- Held in Greater Noida, this was the first time that India hosted an edition of the UNCCD COP.
- The theme of the Conference was ‘Restore land, Sustain future’.
- India is the global host for COP 14 has taken over the COP Presidency from China for the next two years till 2021.
- India is among the select few countries to have hosted the COP of all three Rio conventions on climate change, biodiversity and land.
- Key Takeaways:
- Delhi Declaration:
- Commitment for a range of issues, including gender and health, ecosystem restoration, taking action on climate change, private sector engagement, Peace Forest Initiative and recovery of five million hectares of degraded land in India.
- The country parties have agreed to make the Sustainable Development Goal target of achieving land degradation neutrality by 2030, a national target for action.
- Peace Forest Initiative:
- It is an initiative of South Korea to use ecological restoration as a peace-building process.
- It aims at addressing the issue of land degradation in conflict-torn border areas and would go a long way in alleviating tensions and building trust between communities living there and between enemy countries in particular.
- Drought Toolbox:
- It is launched as a one-stop-shop for all actions on drought.
- It is a sort of knowledge bank which contains tools that strengthen the ability of countries to anticipate and prepare for drought effectively and mitigate their impacts as well as tools that enable communities to anticipate and find the land management tools that help them to build resilience to drought.
- International coalition for action on Sand and Dust storms (SDS):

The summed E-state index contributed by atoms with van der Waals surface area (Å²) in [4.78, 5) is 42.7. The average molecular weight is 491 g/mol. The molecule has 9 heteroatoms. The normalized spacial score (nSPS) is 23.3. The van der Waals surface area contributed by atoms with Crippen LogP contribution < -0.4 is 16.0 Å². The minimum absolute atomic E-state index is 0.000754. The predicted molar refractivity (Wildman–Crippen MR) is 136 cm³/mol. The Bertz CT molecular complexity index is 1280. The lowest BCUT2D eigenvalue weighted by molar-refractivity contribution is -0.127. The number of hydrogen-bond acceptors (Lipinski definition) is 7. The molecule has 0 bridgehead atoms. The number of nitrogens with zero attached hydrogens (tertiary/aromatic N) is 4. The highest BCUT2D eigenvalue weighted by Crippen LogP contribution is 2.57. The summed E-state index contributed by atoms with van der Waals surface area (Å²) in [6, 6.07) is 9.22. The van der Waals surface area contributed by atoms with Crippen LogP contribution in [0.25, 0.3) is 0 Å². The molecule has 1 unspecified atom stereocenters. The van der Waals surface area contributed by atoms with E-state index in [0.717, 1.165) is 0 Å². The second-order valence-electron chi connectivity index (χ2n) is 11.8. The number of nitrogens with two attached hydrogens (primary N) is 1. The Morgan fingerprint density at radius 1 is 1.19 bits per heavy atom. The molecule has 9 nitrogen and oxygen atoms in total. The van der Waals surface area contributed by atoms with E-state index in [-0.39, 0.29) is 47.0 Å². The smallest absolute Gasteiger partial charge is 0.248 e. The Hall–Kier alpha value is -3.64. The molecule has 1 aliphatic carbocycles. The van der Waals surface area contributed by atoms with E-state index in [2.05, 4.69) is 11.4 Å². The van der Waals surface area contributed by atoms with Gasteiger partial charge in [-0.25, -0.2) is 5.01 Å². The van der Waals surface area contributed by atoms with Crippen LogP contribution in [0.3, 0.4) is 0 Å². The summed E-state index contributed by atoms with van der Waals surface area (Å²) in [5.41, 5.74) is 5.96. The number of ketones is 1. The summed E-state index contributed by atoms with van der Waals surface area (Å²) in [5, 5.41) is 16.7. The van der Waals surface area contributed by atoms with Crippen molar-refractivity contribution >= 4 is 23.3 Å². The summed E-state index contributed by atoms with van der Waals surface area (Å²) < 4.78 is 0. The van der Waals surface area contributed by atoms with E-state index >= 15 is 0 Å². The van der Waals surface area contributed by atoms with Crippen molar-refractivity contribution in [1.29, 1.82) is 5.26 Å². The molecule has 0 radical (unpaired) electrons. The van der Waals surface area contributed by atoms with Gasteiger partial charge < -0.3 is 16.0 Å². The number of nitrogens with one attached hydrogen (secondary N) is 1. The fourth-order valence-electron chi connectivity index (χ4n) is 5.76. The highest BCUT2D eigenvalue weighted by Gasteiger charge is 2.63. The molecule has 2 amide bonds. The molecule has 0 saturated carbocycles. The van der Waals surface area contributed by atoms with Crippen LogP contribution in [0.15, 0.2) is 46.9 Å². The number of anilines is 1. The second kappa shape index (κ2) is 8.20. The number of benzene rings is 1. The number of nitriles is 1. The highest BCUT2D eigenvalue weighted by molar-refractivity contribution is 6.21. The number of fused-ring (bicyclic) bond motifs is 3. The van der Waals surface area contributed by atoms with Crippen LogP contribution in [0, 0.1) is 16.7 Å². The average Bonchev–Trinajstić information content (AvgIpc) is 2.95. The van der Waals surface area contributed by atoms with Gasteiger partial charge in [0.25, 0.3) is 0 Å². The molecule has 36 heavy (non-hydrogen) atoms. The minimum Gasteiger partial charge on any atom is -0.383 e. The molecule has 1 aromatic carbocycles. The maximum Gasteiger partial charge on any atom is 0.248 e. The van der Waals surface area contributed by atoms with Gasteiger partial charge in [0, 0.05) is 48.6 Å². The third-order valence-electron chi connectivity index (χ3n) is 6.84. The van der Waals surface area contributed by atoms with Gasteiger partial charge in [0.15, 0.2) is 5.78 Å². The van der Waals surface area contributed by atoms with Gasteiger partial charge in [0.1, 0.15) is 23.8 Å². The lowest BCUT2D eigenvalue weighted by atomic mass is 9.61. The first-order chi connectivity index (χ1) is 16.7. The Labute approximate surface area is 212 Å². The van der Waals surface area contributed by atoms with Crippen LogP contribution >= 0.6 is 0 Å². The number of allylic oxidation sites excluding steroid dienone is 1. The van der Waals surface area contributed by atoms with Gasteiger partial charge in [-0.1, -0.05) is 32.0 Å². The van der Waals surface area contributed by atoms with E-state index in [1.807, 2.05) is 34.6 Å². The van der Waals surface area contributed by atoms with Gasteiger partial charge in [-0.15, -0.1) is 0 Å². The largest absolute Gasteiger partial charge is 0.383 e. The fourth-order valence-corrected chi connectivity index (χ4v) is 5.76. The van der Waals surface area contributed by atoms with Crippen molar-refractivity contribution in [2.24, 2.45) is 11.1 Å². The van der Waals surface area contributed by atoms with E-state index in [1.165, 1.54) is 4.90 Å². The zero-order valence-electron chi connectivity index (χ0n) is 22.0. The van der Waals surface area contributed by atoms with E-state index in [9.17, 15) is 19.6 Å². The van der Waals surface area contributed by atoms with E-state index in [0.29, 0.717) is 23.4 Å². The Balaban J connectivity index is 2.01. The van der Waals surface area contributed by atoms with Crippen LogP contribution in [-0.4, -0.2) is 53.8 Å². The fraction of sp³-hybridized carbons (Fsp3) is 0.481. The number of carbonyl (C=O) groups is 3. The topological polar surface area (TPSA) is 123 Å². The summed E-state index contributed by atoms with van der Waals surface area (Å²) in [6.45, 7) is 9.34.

- The coalition will develop an SDS source base map with the goal of improving monitoring and response to these storms.
- SDS affects approximately 77% of UNCCD country Parties or approximately 151 countries.
- Initiative of Sustainability, Stability and Security (3S):
- Launched by 14 African countries to address migration driven by land degradation. It aims at restoring land and creating green jobs for migrants and vulnerable groups.
- Cooperation From Youth:
- The global Youth Caucus on Desertification and Land convened its first official gathering in conjunction with the UNCCD COP14 to bring together youth advocates from different parts of the world, to build their capacity, share knowledge, build networks and to engage them meaningfully in the UNCCD processes.
|UN Convention to Combat Desertification (UNCCD):
- Established in 1994.
- It is the sole legally binding international agreement linking environment and development to sustainable land management.
- It is the only convention stemming from a direct recommendation of the Rio Conference’s Agenda 21.